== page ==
So, with my experiences and the experiences of other in mind, I have made a list of tips and tricks that I have used successfully to help me daughter want to speak ESPAÑOL!
Acknowledge the dislike and try to get to the bottom of it.
I think it’s always important to acknowledge and validate your child’s feelings. They need to know from an early age that they do have a voice and they need to learn how to properly express it. Therefore, finding out why your child doesn’t want to speak the language is extremely important. Only after you get to the bottom of it, can you help resolve those feelings.
In the case of my daughter, she’s resistant to speaking the target language (Spanish) simply because it’s hard. She must put in effort, and who wouldn’t rather do something easy? But I am trying to teach her to be persistent, so we talk about how even though it’s hard, we can’t just give up on something that is so important. And I let her know that I am going to help her, that it’s ok to make mistakes, and that as she continues to work on her Spanish she will have more success with it.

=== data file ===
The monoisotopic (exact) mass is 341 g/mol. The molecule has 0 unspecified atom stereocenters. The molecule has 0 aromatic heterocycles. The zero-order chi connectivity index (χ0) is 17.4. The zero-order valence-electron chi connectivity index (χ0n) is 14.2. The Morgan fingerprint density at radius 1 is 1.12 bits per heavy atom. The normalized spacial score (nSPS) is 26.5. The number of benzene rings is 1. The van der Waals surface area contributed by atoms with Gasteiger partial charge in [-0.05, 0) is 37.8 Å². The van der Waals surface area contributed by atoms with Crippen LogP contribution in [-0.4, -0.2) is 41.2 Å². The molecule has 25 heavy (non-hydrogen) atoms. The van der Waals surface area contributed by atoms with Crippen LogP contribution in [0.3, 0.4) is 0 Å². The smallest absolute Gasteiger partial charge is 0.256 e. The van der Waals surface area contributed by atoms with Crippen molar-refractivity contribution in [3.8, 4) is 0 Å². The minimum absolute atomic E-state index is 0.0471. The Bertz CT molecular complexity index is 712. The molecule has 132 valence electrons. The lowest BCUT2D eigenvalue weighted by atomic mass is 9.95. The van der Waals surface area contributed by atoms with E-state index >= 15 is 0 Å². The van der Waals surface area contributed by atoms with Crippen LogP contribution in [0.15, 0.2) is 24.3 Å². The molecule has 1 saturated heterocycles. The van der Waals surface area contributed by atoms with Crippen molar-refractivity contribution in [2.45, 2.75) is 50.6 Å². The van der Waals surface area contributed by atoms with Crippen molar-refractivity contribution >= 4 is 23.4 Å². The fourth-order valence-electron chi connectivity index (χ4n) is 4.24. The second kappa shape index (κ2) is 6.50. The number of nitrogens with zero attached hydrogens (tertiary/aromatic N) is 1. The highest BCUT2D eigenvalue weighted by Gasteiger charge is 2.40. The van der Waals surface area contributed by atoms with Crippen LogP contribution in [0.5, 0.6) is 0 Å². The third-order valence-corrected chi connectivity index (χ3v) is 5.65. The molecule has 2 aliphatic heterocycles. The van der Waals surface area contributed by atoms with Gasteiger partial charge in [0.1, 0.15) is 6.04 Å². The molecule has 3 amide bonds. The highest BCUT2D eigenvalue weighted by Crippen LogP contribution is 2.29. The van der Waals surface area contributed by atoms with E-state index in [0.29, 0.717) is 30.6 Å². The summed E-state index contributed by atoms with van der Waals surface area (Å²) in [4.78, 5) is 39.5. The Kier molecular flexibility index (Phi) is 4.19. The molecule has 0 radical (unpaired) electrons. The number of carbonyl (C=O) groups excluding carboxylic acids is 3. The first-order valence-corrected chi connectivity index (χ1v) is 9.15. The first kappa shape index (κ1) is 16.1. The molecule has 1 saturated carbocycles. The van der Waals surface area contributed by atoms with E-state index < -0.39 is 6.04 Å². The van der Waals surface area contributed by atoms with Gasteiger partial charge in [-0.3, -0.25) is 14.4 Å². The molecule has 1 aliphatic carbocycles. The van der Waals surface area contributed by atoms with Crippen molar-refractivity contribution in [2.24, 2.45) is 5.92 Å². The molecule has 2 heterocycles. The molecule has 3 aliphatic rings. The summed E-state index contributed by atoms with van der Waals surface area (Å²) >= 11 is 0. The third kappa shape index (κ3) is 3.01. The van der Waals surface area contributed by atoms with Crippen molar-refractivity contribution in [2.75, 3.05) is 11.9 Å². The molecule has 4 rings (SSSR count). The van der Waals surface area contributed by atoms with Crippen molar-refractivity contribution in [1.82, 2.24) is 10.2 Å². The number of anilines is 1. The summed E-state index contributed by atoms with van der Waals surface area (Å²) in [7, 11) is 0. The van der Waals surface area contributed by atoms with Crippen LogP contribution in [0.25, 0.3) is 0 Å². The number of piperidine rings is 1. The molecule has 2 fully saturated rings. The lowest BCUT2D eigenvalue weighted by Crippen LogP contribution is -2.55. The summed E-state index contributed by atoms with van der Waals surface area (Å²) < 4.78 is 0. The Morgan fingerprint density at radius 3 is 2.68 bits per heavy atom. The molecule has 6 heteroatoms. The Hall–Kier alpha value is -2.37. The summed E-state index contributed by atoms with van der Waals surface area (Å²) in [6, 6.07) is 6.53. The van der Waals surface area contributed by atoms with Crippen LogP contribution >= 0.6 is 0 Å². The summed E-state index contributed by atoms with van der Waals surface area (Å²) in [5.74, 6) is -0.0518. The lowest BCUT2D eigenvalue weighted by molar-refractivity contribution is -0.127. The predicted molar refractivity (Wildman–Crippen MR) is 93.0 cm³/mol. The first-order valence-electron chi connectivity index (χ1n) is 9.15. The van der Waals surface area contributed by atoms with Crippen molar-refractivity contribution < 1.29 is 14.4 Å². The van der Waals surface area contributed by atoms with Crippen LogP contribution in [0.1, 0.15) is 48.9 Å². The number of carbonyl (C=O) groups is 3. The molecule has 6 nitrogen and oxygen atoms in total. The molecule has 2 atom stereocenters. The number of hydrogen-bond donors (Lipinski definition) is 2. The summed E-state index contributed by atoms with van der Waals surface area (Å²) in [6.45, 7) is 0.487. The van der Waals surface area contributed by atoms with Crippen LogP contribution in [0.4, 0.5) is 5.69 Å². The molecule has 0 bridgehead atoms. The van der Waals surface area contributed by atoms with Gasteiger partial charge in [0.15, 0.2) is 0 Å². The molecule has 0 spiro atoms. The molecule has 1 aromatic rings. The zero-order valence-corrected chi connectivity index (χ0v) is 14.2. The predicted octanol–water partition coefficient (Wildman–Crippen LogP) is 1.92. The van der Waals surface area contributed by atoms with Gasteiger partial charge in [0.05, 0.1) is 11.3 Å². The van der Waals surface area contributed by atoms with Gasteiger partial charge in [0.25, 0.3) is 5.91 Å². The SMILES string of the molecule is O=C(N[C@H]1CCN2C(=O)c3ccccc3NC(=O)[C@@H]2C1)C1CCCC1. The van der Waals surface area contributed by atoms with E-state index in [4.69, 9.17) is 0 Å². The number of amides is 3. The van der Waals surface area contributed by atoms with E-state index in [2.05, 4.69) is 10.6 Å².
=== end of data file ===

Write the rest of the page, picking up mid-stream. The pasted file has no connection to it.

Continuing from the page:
Keep using the target language
Even when she hates it, I continue to use Spanish. I must admit that it’s hard for me, because when I am surrounded by so much English, it’s just natural for English to flow. So, I make a concerted effort to use Spanish. And I can honestly say that she understands everything I say to her!
Help your child say what he or she wants to say
Understanding language is the first step (receptive language) but it takes a little bit more to actually use language (productive language). Which is why I often help her say what she needs to say. I will ask her to tell me in Spanish, and she may come up with a couple of the words, but not the whole sentence. So, I simply model the sentence for her and have her repeat it.